#8 Tax – 10 Things You Need To Know To Plan Your Retirement Income

 In Financial Planning, Ozarks Live

#8 Tax – 10 Things You Need To Know To Plan Your Retirement Income

Do you know how your income will be taxed once you retire? Social Security Income, pension, IRA distributions, or your savings? The United States income tax laws are among the most complicated in the world. Working with a trusted adviser will help you minimize your tax liability.  Social Security benefits are income-tax free for the majority of beneficiaries. However, if the combined income falls between established thresholds, a portion of the benefits may be taxed.

Based on Internal Revenue Service (IRS) rules:

If you file an individual federal tax return and combined income is:

  • Between $25,000 and $34,000, up to 50% of benefits may be taxable.
  • More than $34,000, up to 85% of benefits may be taxable.

If you file a joint return and the combined income is:

  • Between $32,000 and $44,000, up to 50% of benefits may be taxable.
  • More than $44,000, up to 85% of benefits may be taxable.

If you are married and file a separate tax return, you may pay taxes on your benefits.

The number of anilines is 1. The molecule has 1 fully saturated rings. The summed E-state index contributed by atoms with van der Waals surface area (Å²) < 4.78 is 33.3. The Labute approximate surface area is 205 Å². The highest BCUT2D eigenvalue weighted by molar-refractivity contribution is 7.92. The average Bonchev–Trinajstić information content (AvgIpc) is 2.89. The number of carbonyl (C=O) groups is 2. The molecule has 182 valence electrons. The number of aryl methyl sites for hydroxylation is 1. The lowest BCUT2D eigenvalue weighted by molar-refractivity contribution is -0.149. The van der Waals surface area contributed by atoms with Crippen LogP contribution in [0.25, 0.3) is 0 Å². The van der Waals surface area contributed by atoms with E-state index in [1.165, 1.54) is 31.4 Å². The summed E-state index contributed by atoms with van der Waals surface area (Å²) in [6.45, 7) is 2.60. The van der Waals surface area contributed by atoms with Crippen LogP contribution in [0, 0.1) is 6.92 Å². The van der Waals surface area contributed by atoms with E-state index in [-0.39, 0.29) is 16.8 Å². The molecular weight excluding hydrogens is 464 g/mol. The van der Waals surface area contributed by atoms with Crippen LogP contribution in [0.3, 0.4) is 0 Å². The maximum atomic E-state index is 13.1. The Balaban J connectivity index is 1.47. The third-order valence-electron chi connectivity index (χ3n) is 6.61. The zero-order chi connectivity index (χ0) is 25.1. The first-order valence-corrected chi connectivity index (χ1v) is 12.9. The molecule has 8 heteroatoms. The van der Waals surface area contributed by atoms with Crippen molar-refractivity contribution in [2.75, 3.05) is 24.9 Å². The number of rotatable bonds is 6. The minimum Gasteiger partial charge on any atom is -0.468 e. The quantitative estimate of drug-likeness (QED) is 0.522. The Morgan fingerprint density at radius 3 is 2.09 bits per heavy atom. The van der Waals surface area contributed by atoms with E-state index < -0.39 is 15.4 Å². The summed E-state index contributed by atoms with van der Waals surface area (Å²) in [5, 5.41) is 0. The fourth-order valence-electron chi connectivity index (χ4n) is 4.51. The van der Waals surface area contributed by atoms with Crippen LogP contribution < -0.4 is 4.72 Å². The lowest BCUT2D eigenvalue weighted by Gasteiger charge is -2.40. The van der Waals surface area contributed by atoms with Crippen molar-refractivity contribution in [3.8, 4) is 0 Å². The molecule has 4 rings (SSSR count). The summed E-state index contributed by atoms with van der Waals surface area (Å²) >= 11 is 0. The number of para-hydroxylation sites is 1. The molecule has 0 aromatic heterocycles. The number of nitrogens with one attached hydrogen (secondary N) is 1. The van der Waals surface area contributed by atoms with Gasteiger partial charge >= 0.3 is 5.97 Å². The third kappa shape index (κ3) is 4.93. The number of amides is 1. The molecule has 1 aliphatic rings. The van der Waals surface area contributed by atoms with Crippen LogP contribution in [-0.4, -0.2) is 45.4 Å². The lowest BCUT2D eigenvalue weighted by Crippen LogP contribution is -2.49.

A simple formula to figure out combined income is calculated by taking the adjusted gross income, which includes all taxable income, and adding in non-taxable income. An example of non-taxable income would be municipal bonds. Municipal bonds themselves are exempt from federal tax, but the income from municipal bonds are used in the determination of whether the Social Security is taxed or not. Life insurance policies do not count as part of the calculation for Social Security. It’s important to consider getting a life insurance policy while it can be done, with enough time to build up a large amount of cash value.

Alternatives

Investments which may not be counted in your total combine income include Roth IRA or cash value Life Insurance. You may wish to reconsider your current retirement income vehicles to minimize your tax exposure. Always consult an expert and get a second opinion.

Tune into Bruce’s show on Tuesday for the next part of the 10 things you need to know to plan your retirement income series.

Sources:

http://www.socialsecurity.gov/planners/taxes.htm

We are not permitted to offer, and no statement contained herein shall constitute, tax or legal advice. Individuals are encouraged to consult with a qualified professional before making any decisions about their personal situation. We are able to provide you with information but not guidance or advice related to federal benefits. Our firm is not affiliated with the U.S. government or any governmental agency.  Investment advisory services offered through AE Wealth Management, LLC, an SEC Registered
Investment Adviser.

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